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From the Field

Photographing Prison

The photographs presented here were taken by Andrea Eichenberger at the former men’s and women’s prison in Beauvais, in northern France, during its final year of operation and after its closure. Located in the heart of the city, the prison was originally run by the local bishopric under the Ancien Régime. It was briefly transformed into a hospital between 1813 and 1819, before becoming a prison départementale (county prison) in 1858. It closed in 2015, replaced by a new prison on the outskirts of the city.

The photographs presented here are the result of a project [1] initiated by Isabelle Marseille, a psychologist with the French National Association for Prevention in Alcohol and Addiction Treatment (Association Nationale de Prévention en Alcoologie et Addictologie, ANPAA), who has been working with inmates in Beauvais for more than 10 years. The aim of the project was to leave a trace of the life experiences of inmates and the work experiences of staff, beyond the closure of the site. The initial objective was to produce a series of portraits of this varied group of users of the site; however, as quickly becomes evident when looking at the photographs, no faces appear in these pictures. A ban on photographing inmates’ faces was imposed by the local prison administration, despite the agreement of the individuals concerned. This constraint in itself testifies to the multiple privations contained within a contemporary prison sentence, which is no longer limited solely to the deprivation of liberty.

Showing the lived spaces of prison

This series of photographs shows and is sensitive to the relationship to time and space, which plays a key role in forging the experience of prison. The aim is not to strive for an exhaustive description of places, things, and living conditions, but rather to constitute an object that is able to stand in its own right. The approach adopted is not didactic, but deliberately minimalist: there are no captions to guide the reader or explain what he or she should see or perceive. This economy of information seeks to place the emphasis on atmospheres and sensations. These images allow us to perceive aspects of the experience and materiality of prison that differ from, and in some respects complement, the accounts offered by the social sciences.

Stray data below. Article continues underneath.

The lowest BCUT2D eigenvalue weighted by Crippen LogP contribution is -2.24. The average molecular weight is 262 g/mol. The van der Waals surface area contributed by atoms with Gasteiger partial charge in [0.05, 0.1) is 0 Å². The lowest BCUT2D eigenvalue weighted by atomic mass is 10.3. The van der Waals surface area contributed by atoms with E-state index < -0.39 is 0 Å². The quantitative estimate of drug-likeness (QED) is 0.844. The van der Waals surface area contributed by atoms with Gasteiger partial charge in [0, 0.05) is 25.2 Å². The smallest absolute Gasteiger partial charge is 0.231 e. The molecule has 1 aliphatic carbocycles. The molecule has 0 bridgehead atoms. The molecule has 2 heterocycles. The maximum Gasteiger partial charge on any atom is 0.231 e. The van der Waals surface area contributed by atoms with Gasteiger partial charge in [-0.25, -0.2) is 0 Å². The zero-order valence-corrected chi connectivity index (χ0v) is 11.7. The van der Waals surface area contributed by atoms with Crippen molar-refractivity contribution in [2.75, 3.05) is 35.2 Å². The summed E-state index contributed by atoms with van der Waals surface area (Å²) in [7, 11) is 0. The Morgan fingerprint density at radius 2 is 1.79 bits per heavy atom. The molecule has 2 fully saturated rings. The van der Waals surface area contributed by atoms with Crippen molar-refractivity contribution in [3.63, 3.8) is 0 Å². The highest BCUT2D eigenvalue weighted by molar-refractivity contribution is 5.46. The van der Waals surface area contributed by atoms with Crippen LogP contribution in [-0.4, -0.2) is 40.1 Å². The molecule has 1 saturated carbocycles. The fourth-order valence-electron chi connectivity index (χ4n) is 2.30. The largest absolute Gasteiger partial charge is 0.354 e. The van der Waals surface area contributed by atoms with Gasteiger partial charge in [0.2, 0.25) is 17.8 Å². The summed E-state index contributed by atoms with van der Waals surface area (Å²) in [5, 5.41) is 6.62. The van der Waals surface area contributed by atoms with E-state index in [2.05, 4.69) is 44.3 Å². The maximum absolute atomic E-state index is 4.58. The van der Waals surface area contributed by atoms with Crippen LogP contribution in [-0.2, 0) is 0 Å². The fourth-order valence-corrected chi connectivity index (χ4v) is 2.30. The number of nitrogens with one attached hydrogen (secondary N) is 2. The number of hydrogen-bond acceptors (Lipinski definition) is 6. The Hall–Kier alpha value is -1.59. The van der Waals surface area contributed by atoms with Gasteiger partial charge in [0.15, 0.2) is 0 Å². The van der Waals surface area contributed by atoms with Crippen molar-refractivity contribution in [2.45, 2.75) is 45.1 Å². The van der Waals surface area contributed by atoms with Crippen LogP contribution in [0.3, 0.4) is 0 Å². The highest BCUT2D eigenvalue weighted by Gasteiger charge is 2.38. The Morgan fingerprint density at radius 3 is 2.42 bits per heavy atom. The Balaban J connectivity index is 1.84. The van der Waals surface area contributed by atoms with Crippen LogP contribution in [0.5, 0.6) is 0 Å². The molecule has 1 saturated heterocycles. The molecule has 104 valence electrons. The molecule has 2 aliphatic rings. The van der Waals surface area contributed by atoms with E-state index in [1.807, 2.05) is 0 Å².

Photographic approach and relationship to subjects photographed

Inspired by the approach developed by the Sensory Ethnography Lab at Harvard University, which “encourages attention to the many dimensions of the world, both animate and inanimate, that may only with difficulty, if it all, be rendered with words,” [2] these photos therefore cannot simply be considered a documentary work, in the classical sense of the term.

While this project does indeed involve participating in the constitution of a memory (and thus falls within the documentary genre), the intention is to question both the carceral condition and the production of images itself. This approach echoes that described by Philippe Bazin, in an article devoted to photographs of migrants. [3] For Bazin, questions of meaning must take precedence over questions of form. Instead of trying to answer the question of how to photograph, he first and foremost invites us to ask why we photograph and what the purpose of photography is. It is probably a good idea to ask the same kinds of questions when a photographic project focuses on inmates and the carceral condition. Do these images make sense to the people photographed? What might these pictures do for them? It is a question of trying to show with the people concerned what the reality of prison is like, and not simply to show places and the reification of their inhabitants that they tend to produce. This implies blurring if not boundaries then at least some of the certainties regarding the photographer’s authority.

About the selection of photographs presented here